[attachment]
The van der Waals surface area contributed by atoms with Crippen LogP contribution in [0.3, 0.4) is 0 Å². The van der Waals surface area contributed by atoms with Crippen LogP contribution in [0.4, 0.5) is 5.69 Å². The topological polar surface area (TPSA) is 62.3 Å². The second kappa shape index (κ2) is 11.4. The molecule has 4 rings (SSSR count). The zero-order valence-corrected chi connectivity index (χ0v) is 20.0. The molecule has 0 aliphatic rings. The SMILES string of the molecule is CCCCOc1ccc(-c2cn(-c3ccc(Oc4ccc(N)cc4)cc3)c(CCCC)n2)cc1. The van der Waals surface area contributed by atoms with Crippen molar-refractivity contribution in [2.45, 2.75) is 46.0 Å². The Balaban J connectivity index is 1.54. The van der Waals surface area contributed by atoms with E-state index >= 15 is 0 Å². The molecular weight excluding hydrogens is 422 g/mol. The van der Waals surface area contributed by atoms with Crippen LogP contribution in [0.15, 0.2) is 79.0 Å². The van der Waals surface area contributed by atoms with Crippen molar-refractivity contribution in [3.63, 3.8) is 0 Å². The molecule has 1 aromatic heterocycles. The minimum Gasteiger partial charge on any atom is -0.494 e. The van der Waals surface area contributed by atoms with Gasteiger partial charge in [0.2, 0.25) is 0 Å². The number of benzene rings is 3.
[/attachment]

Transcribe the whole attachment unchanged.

The van der Waals surface area contributed by atoms with Crippen LogP contribution in [0.3, 0.4) is 0 Å². The van der Waals surface area contributed by atoms with Crippen LogP contribution in [0.4, 0.5) is 5.69 Å². The topological polar surface area (TPSA) is 62.3 Å². The second kappa shape index (κ2) is 11.4. The molecule has 4 rings (SSSR count). The zero-order valence-corrected chi connectivity index (χ0v) is 20.0. The molecule has 0 aliphatic rings. The SMILES string of the molecule is CCCCOc1ccc(-c2cn(-c3ccc(Oc4ccc(N)cc4)cc3)c(CCCC)n2)cc1. The van der Waals surface area contributed by atoms with Crippen molar-refractivity contribution in [2.45, 2.75) is 46.0 Å². The Balaban J connectivity index is 1.54. The van der Waals surface area contributed by atoms with E-state index >= 15 is 0 Å². The molecular weight excluding hydrogens is 422 g/mol. The van der Waals surface area contributed by atoms with Crippen LogP contribution in [0.15, 0.2) is 79.0 Å². The van der Waals surface area contributed by atoms with Crippen molar-refractivity contribution in [3.63, 3.8) is 0 Å². The molecule has 1 aromatic heterocycles. The minimum Gasteiger partial charge on any atom is -0.494 e. The van der Waals surface area contributed by atoms with Gasteiger partial charge in [0.2, 0.25) is 0 Å². The number of benzene rings is 3.